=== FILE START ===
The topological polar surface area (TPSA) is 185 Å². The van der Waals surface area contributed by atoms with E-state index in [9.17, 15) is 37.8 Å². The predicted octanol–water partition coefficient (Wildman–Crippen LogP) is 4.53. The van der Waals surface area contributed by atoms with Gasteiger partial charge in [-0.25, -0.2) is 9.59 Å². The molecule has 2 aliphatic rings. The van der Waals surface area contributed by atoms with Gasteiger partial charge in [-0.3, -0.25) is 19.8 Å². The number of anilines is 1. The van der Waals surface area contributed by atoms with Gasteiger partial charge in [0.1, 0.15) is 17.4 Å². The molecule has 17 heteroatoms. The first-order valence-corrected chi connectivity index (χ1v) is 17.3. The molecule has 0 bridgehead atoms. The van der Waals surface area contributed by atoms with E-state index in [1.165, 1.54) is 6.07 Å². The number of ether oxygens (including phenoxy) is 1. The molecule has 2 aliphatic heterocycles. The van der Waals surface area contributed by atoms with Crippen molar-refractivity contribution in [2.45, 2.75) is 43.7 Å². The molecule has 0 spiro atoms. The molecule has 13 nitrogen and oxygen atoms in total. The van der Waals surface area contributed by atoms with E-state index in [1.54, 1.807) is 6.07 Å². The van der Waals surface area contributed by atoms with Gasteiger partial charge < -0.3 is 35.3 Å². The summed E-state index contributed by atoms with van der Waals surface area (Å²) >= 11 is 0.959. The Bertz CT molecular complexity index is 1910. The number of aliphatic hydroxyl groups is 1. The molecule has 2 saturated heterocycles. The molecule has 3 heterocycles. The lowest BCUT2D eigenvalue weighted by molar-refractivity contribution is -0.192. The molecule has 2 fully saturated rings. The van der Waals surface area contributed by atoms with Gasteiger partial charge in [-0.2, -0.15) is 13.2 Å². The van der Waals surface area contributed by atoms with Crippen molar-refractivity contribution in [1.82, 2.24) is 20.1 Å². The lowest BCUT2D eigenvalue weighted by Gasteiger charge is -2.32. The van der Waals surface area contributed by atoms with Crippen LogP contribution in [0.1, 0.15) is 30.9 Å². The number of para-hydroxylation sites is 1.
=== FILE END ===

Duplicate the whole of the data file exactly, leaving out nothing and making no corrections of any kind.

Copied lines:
The topological polar surface area (TPSA) is 185 Å². The van der Waals surface area contributed by atoms with E-state index in [9.17, 15) is 37.8 Å². The predicted octanol–water partition coefficient (Wildman–Crippen LogP) is 4.53. The van der Waals surface area contributed by atoms with Gasteiger partial charge in [-0.25, -0.2) is 9.59 Å². The molecule has 2 aliphatic rings. The van der Waals surface area contributed by atoms with Gasteiger partial charge in [-0.3, -0.25) is 19.8 Å². The number of anilines is 1. The van der Waals surface area contributed by atoms with Gasteiger partial charge in [0.1, 0.15) is 17.4 Å². The molecule has 17 heteroatoms. The first-order valence-corrected chi connectivity index (χ1v) is 17.3. The molecule has 0 bridgehead atoms. The van der Waals surface area contributed by atoms with E-state index in [1.165, 1.54) is 6.07 Å². The number of ether oxygens (including phenoxy) is 1. The molecule has 2 aliphatic heterocycles. The van der Waals surface area contributed by atoms with Crippen molar-refractivity contribution in [2.45, 2.75) is 43.7 Å². The molecule has 0 spiro atoms. The molecule has 13 nitrogen and oxygen atoms in total. The van der Waals surface area contributed by atoms with E-state index in [1.54, 1.807) is 6.07 Å². The van der Waals surface area contributed by atoms with Gasteiger partial charge < -0.3 is 35.3 Å². The summed E-state index contributed by atoms with van der Waals surface area (Å²) >= 11 is 0.959. The Bertz CT molecular complexity index is 1910. The number of aliphatic hydroxyl groups is 1. The molecule has 2 saturated heterocycles. The molecule has 3 heterocycles. The lowest BCUT2D eigenvalue weighted by molar-refractivity contribution is -0.192. The molecule has 2 fully saturated rings. The van der Waals surface area contributed by atoms with Gasteiger partial charge in [-0.2, -0.15) is 13.2 Å². The van der Waals surface area contributed by atoms with Crippen molar-refractivity contribution in [1.82, 2.24) is 20.1 Å². The lowest BCUT2D eigenvalue weighted by Gasteiger charge is -2.32. The van der Waals surface area contributed by atoms with Crippen LogP contribution in [0.1, 0.15) is 30.9 Å². The number of para-hydroxylation sites is 1.